Preeti Rathi, WG’14, used the knowledge, tools and network at Wharton to transition from product roles to venture capital.

With a computer science background, Preeti Rathi, WG’14, spent much of her career in product roles at Cisco. “Product development, product management, product strategy — you name a product role and I’ve done it,” she said. Over time, she became interested in venture capital and decided to make a career pivot.

“The best way to make this type of career change was to get my MBA. I wanted to round out my knowledge and skill sets. A lot of schools say they have good MBA programs, but the Wharton brand was an important reason I came here. I knew it would help open doors,” said Preeti.

Maximizing Learning

At Wharton, she gained the knowledge and perspective she needed for her next career move. Preeti explained: “All of the frameworks helped. For example, Porter’s Five Forces talks about the different areas you need to consider when starting a business. This is something VCs think about every day. And game theory can be applied to think through any situation with variables.”

She added: “I focused on maximizing my education to achieve my end goal. I took all of the VC electives offered and created an independent study project about the pros and cons of investing in specific industries from the VC perspective.”

Building a Network

In addition to classes, Preeti attended guest lectures to network with and learn from successful VCs. After an alumnus from Lightspeed Ventures spoke, he invited EMBA students to spend a day at their firm to learn more about the day-to-day life of a VC. “I took advantage of these opportunities to learn as much as I could about this field,” Preeti said.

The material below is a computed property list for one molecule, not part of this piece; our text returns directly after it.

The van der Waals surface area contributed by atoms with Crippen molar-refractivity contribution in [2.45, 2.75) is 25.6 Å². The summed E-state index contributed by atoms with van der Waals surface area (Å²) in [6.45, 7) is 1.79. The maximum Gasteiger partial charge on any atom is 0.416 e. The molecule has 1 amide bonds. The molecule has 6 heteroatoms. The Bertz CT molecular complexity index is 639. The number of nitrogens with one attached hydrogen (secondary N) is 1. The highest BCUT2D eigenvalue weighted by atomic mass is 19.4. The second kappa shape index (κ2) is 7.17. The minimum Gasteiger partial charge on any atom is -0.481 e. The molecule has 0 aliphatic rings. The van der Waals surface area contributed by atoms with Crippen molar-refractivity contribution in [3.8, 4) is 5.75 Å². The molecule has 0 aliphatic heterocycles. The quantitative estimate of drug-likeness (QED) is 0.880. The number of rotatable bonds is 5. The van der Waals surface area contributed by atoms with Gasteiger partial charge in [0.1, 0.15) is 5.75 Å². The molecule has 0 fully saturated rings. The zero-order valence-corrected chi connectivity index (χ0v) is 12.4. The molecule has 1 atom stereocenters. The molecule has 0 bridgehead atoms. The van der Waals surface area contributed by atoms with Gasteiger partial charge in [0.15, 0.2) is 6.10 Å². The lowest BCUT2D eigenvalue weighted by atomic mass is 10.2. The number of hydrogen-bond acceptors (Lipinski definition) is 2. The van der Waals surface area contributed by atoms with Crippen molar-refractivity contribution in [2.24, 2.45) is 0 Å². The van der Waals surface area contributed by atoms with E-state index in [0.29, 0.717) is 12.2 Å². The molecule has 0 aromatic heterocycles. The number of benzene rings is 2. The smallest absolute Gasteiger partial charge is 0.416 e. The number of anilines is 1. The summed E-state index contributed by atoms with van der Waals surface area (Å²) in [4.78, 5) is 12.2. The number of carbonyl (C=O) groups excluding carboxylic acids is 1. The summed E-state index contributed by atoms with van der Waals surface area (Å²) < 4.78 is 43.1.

She also called Wharton alumni who work in VC for informational discussions, which she describes as “very valuable.” She noted: “They always picked up the phone, which was great because this was a big career jump.”

Exploring New Roles

Midway through the program, Preeti landed a venture role at Juniper Networks. “Venture is a small community with highly sought-after jobs. There is a lot of competition, so every edge you can bring to the table helps in a big way. I have a strong technical background and being a Wharton MBA student showed that I understand business as well as I understand the technology,” she said.

After graduation, Preeti joined Opus Capital, where she focused on enterprise investments, investing in big data and artificial intelligence startups, including Turi (acquired by Apple) and Edunav.

Recently, she was named partner at Ignition, where she is excited about the opportunities in artificial intelligence (AI) and has invested in companies like Tractable and CrowdAI, which use deep learning/computer vision to automate and solve sector specific problems.

“I came to Wharton knowing it would help me make this career change. The EMBA program gives you the knowledge, skills, and network needed to achieve your goals,” she said.

Read about Preeti on GeekWire and Silicon Angle.

Meghan Laska

Posted: September 4, 2019

Related Content

Read More Stories